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A Mini-Solar Farm Is Floating in a Dam of Liquid Copper Waste

Laura Millan Lombrana
A Mini-Solar Farm Is Floating in a Dam of Liquid Copper Waste

(Bloomberg) -- Chile has found another use for dams that hold the liquid waste from massive copper-mining operations: power generation.

Calling it the first project of its kind in the world, Anglo American Plc has installed 256 photovoltaic panels at the tailings dam for its Los Bronces complex in Chile. The panels are floating atop the potentially toxic ground minerals and effluents blasted out of rocks dug up at the mine. The pilot project is expected to generate 150,000 kilowatt-hours a year and help power the operations there, the company said in a statement on Thursday.

While it’s not much electricity in the grand scheme of things, Chile Mining Minister Baldo Prokurica hailed the solar project as yet another example of how the country -- the world’s largest cooper producer -- is leading the way in improving how miners treat waste. Chile was the first to ban so-called upstream dams, which are cheaper to maintain but have led to deadly accidents, such as the collapse of one at a Vale SA mine in Brazil that killed at least 180 people in January.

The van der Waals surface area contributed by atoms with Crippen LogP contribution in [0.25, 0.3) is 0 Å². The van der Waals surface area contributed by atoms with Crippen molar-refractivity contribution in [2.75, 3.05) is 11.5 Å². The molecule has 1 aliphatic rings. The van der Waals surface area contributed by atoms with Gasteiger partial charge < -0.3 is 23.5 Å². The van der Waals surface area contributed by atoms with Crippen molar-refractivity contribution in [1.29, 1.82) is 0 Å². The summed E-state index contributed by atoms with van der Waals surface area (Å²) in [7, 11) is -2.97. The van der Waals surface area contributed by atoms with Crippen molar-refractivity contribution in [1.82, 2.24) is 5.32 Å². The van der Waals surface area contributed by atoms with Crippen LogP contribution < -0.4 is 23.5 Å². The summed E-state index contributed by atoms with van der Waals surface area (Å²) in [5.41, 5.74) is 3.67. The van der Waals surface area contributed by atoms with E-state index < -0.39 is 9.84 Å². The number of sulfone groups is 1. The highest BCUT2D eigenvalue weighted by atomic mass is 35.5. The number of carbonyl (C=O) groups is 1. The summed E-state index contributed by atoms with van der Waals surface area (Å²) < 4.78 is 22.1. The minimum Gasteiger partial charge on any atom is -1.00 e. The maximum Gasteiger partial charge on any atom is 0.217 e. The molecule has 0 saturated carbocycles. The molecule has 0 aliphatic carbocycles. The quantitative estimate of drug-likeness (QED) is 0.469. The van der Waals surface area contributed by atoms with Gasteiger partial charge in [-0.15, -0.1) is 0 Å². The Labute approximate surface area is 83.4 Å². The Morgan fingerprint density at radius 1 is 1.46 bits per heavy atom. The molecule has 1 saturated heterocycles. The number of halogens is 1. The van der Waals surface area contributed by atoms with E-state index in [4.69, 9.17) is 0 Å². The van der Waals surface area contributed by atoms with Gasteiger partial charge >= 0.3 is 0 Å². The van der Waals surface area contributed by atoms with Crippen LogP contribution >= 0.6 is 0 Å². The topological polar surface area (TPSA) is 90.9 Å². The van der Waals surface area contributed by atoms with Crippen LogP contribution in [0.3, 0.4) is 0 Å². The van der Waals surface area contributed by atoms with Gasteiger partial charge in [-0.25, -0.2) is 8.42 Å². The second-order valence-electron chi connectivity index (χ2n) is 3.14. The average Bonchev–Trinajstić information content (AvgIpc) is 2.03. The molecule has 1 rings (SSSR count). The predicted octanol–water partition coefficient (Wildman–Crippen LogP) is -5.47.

“We are advancing toward a more sustainable mining activity by actively developing new solutions and stimulating other ways of thinking and working,” said Patricio Chacana, vice president of operations at Los Bronces.

The panels at Los Bronces were specially designed to withstand the extreme conditions of the Andes mountains where the mine sits. The panels can take winds of 210 kilometers (130 miles) an hour, according to the company.

Preserving Water

Another upside: Anglo said the panels will shield the liquid in its dam from direct sunlight, reducing evaporation by 80 percent and improving water recovery rates, the company said. Recycled water makes up about 45 percent of an operation’s total water demand.

Aside from the solar project, Chile’s government is also looking to start a pilot to monitor the operations of tailings deposits live, Prokurica said. Local communities would receive phone alerts should an emergency occur at one of the dams, he said. The country already regulates the minimum distance between urban centers and mining waste deposits.

To contact the reporter on this story: Laura Millan Lombrana in Santiago at lmillan4@bloomberg.net

To contact the editors responsible for this story: Luzi Ann Javier at ljavier@bloomberg.net, Lynn Doan, Joe Richter

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